Luke Taylor

Grammar Grater®

with Luke Taylor

Episode 112: Disco!

This week on Grammar Grater, we're going to examine three words that sound similar yet they have subtle differences in meaning. Those words are discomfit, discomfort and disconcert.

First, let's look at the word disconcert. According to the New York Times Everyday Reader's Dictionary of Misunderstood, Misused and Mispronounced Words, edited by Laurence Urdang, the word disconcert is a verb that means:

To make someone feel uneasy or uncomfortable; confuse; upset.

Here are examples of disconcert in context:

Andy Roddick knows that former coach Brad Gilbert is there, breathing down his neck, but it does not disconcert him enough to make him wonder what he is trying to do on the court.
– Neil Harman, The Times Online, March 30, 2006.

"I am going to rest today," said the Japanese competitive eating champion Takeru 'Tsunami' Kobayashi, who denied his jaw problem was a ploy to disconcert his rivals.
– AFP report in ABC News (Australia), July 4, 2007.

Next, we have the verb discomfit. According to Fowler's Modern English Usage, the word discomfit entered the English language from French, and it originally meant "to defeat in battle." Fowler's says that nowadays, discomfit has taken on a weakened sense of disconcert.

According to the Shorter Oxford English Dictionary, the verb discomfit specifically means:

Baffle, thwart, defeat the plans, hopes or purposes of; throw into confusion; disconcert; embarrass.

Here are examples:

He seemed flustered, discomfited.
I should have corrected her, but discomfited, I missed the right moment.

The noun form of discomfit—essentially the state of being discomfited—is discomfiture. This word most obviously suggests the word's French roots, as it bears close resemblance to modern French noun d├ęconfiture, which means collapse or ruin. Here's an example of how discomfiture can be used in English:

I started laughing to cover up my discomfiture.

Now let's talk about discomfort. According to the Shorter Oxford English Dictionary, the noun discomfort means:

Uneasiness of body or mind; lack of comfort (literal or figurative). Also, something which makes one uncomfortable; an inconvenience, a hardship.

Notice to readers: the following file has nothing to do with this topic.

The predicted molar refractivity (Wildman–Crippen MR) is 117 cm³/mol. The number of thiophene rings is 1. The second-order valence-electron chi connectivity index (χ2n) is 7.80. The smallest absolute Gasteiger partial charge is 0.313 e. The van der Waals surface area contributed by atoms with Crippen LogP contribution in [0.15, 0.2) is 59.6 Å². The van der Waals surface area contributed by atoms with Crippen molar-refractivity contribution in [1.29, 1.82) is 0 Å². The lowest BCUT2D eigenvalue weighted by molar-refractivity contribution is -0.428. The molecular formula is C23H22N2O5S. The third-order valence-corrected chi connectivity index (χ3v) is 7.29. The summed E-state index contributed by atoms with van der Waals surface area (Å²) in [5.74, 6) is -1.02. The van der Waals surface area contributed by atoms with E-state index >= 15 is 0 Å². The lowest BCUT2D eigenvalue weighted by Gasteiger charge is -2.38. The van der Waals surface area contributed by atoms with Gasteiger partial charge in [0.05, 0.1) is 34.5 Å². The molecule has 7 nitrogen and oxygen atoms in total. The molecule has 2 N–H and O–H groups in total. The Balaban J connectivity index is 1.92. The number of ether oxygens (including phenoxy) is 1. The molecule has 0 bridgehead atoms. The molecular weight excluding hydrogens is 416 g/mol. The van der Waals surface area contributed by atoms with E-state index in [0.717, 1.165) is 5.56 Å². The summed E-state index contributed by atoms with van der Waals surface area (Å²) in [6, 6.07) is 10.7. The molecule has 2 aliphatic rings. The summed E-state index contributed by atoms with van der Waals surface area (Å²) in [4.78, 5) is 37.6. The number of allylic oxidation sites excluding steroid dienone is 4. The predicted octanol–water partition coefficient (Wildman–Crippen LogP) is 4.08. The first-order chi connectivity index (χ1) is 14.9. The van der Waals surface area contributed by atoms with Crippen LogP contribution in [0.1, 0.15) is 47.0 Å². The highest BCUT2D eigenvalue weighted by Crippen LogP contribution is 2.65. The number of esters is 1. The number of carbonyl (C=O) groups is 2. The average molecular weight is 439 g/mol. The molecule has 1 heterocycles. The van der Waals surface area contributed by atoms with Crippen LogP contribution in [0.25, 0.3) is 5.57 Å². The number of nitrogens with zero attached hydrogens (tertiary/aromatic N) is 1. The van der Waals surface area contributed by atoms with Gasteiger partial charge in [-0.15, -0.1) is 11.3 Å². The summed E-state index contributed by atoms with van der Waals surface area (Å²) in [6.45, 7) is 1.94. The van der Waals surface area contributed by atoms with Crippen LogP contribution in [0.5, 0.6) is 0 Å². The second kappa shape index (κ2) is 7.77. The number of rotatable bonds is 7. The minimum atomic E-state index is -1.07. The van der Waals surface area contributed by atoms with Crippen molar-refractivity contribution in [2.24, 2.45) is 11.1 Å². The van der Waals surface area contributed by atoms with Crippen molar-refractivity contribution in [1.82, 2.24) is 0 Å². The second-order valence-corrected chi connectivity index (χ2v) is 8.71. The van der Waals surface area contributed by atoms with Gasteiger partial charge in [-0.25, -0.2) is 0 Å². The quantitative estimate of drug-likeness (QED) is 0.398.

Here's an example:

These platform shoes give me a lot of discomfort.

And here's an example from Paul Theroux's book, The Old Patagonian Express: By Train Through the Americas, when he describes being aboard a poorly lit, crowded and overheated train:

"We left at sunset, and at once I had an urge to get off the train. Already I was uncomfortable, and the journey was not worth this discomfort."

Using discomfort as a verb gives us a sentence like this:

The crowded, overheated train was discomforting to me.

Now let's compare that to how the verb discomfit is used:

I was discomfited when I lost my train tickets.

The sources agree that ultimately, disconcert and discomfit have more to do with mental anguish, confusion or embarrassment. Discomfort, as a noun or verb, is more about being uncomfortable, either physically, socially or emotionally.

Music from this episode: "I Love the Nightlife (Disco 'Round)" by Alicia Bridges, "Boogie Shoes" by KC and the Sunshine Band, "More Than a Woman" by the Bee Gees, and "Hot Stuff" by Donna Summer.

Sources: Fowler's Modern English Usage by RW Burchfield; New York Times Everyday Reader's Dictionary of Misunderstood, Misused and Mispronounced Wordsedited by Laurence Urdang; Shorter Oxford English Dictionary (Fifth Edition); Larousse's French-English English-French Dictionary.

MPR News
Radio

Listen Now

Other Radio Streams from MPR

Classical MPR
Radio Heartland

Services